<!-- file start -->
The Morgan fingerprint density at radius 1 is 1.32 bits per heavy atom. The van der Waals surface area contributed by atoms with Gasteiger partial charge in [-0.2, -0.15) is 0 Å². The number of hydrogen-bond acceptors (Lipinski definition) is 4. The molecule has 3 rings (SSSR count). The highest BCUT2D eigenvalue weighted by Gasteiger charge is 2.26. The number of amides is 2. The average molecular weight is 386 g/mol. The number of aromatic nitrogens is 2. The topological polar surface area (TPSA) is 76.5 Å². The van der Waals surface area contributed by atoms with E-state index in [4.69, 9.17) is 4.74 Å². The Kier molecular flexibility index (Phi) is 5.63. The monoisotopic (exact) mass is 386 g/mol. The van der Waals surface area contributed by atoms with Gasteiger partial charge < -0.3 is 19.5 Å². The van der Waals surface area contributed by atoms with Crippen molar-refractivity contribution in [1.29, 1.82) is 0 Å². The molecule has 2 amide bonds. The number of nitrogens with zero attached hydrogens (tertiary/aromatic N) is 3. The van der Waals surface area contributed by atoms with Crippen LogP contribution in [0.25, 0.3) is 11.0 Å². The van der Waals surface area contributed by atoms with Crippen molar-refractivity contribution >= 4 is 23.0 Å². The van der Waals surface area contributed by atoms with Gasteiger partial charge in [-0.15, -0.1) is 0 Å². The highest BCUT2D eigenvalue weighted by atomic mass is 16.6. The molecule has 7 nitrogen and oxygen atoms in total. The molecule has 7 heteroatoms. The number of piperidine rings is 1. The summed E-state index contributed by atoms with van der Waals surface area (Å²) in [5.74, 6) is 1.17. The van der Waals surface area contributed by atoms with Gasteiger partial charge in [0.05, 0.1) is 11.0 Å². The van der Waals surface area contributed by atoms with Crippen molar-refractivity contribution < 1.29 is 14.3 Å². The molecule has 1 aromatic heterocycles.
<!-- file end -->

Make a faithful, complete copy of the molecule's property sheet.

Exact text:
The Morgan fingerprint density at radius 1 is 1.32 bits per heavy atom. The van der Waals surface area contributed by atoms with Gasteiger partial charge in [-0.2, -0.15) is 0 Å². The number of hydrogen-bond acceptors (Lipinski definition) is 4. The molecule has 3 rings (SSSR count). The highest BCUT2D eigenvalue weighted by Gasteiger charge is 2.26. The number of amides is 2. The average molecular weight is 386 g/mol. The number of aromatic nitrogens is 2. The topological polar surface area (TPSA) is 76.5 Å². The van der Waals surface area contributed by atoms with E-state index in [4.69, 9.17) is 4.74 Å². The Kier molecular flexibility index (Phi) is 5.63. The monoisotopic (exact) mass is 386 g/mol. The van der Waals surface area contributed by atoms with Gasteiger partial charge < -0.3 is 19.5 Å². The van der Waals surface area contributed by atoms with Crippen molar-refractivity contribution in [1.29, 1.82) is 0 Å². The molecule has 2 amide bonds. The number of nitrogens with zero attached hydrogens (tertiary/aromatic N) is 3. The van der Waals surface area contributed by atoms with Crippen LogP contribution in [0.25, 0.3) is 11.0 Å². The van der Waals surface area contributed by atoms with Crippen molar-refractivity contribution >= 4 is 23.0 Å². The van der Waals surface area contributed by atoms with Gasteiger partial charge in [-0.15, -0.1) is 0 Å². The highest BCUT2D eigenvalue weighted by atomic mass is 16.6. The molecule has 7 nitrogen and oxygen atoms in total. The molecule has 7 heteroatoms. The number of piperidine rings is 1. The summed E-state index contributed by atoms with van der Waals surface area (Å²) in [5.74, 6) is 1.17. The van der Waals surface area contributed by atoms with Gasteiger partial charge in [0.05, 0.1) is 11.0 Å². The van der Waals surface area contributed by atoms with Crippen molar-refractivity contribution < 1.29 is 14.3 Å². The molecule has 1 aromatic heterocycles.